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 for successive offenses. Felonies are usually tried by jury, and in some states the accused must first have been indicted by a grand jurygrand jury,
in law, body of persons selected to inquire into crimes committed within a certain jurisdiction. It usually comprises a greater number than the trial, or petit (also, petty) jury, having since early common law days had between 12 and 23 members.
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.

felony

(formerly) a serious crime, such as murder or arson. All distinctions between felony and misdemeanour were abolished in England and Wales in 1967
References in periodicals archive ?
Ujnder the misprision statute, the defendant must commit an
Abraham Becker observes that Le Roy's astute criticism of the earlier commentary tradition suggests that many of his own misprisions are intentional.
1) Margalit Har-Shefi was convicted of misprision of felony (2) for not informing the police of what she knew concerning Amir's intention to assassinate the Prime Minister.
As Ledbetter piles on the damaging details, explaining how the nature of the system breeds so many assassins, exploiters and incompetents, the book becomes something of a shaggy dog story, in which our protagonist lumbers from one enemy to the next, from one misprision to another, and invariably ends up rolling over or being kicked.
The Zambian government said yesterday that it would charge former president Kenneth Kaunda with misprision of treason on the grounds that he had concealed his part in last October's failed coup.
Sabato and Garment posit some past golden age of journalism in which gross misprision and policy blundering were easily and often exposed by reporters--when it was, they do not say.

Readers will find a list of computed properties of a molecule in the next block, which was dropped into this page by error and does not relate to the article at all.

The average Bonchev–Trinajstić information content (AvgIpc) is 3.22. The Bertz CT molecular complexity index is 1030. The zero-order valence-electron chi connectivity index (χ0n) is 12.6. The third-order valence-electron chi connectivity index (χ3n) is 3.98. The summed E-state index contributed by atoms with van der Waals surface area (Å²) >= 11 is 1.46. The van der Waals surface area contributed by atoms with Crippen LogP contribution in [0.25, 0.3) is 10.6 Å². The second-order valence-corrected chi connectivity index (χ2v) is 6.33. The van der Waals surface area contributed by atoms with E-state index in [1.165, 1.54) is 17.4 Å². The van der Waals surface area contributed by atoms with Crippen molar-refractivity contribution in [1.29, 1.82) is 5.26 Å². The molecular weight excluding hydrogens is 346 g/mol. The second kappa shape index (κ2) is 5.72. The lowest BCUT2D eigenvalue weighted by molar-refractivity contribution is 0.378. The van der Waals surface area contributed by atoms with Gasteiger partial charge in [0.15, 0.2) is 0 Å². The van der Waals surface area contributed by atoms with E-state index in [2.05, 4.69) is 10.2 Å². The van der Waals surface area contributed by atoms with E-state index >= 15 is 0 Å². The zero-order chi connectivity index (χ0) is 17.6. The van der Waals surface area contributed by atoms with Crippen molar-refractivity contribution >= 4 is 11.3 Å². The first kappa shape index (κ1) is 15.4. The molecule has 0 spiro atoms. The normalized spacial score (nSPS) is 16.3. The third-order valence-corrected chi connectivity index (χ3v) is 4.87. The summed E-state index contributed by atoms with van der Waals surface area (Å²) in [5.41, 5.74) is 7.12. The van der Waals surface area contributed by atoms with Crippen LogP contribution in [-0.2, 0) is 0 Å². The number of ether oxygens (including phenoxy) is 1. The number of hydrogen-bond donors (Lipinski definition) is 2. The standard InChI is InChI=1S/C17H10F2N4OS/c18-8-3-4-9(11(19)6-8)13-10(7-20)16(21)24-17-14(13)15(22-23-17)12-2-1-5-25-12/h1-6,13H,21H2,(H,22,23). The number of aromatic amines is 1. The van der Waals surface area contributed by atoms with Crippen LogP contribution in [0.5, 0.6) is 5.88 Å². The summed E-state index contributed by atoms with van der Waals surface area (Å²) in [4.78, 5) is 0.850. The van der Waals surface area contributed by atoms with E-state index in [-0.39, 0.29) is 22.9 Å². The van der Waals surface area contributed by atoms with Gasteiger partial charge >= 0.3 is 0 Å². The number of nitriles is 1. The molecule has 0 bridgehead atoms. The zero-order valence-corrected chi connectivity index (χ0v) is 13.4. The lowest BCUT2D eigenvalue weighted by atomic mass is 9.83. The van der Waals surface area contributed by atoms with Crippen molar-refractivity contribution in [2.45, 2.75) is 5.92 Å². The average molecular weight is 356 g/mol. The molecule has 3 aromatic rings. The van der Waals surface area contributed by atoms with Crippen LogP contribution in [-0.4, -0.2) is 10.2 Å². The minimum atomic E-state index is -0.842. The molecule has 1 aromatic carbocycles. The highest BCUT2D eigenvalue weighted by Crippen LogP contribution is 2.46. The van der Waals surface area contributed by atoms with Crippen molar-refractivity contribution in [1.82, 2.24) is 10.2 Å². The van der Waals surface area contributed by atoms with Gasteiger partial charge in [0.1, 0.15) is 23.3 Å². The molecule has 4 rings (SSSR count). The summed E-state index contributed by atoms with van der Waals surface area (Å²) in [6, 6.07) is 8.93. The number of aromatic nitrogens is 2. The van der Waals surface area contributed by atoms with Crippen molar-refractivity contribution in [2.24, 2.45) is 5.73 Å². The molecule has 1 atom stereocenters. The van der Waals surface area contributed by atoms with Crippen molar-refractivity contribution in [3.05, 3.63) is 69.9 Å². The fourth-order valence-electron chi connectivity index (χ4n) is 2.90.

Baird's wife, Patsy, a USDA-licensed Class "A" dealer (animal breeder) and owner of breeding facility Pat's Pine Tree Farm, pleaded guilty to misprision of felony mail fraud.
and British governments, however, the Dole Government dismissed that charge and instead tried the Hawaiian monarch for misprision of treason, which was not a death penalty offense.
Yet none of this impinged on his determinedly hostile misprision of dialectics, against which he offered "contrapuntal criticism" as a more subtle substitute because attuned to common ground and resistant to binaries and closure.
Ryn's principal concern in this recent supplement is to explain that conservatism's political impotence is paradoxically an excessive preoccupation with practical politics and a neglect, indeed a misprision, of the philosophical basis of any valid and viable conservative political program.
The very concern to discuss ambiguity, the perception that there is ambiguity, that some things are ambiguous in a literary text, bespeaks a desire for meaning--I do not yet speak of a clarification of meaning--that, if Jakobson and Poe and Mallarme et al are even to a slight extent right, may be a sort of literary misprision, a misprision of or about the literary text in the reader/critic's mind in the first place, a sense that meaning is or should be in some manner one of the text's principal concerns, when, when it comes to distinguishing the "literary" from the "non," it might be something quite different that we have to call upon.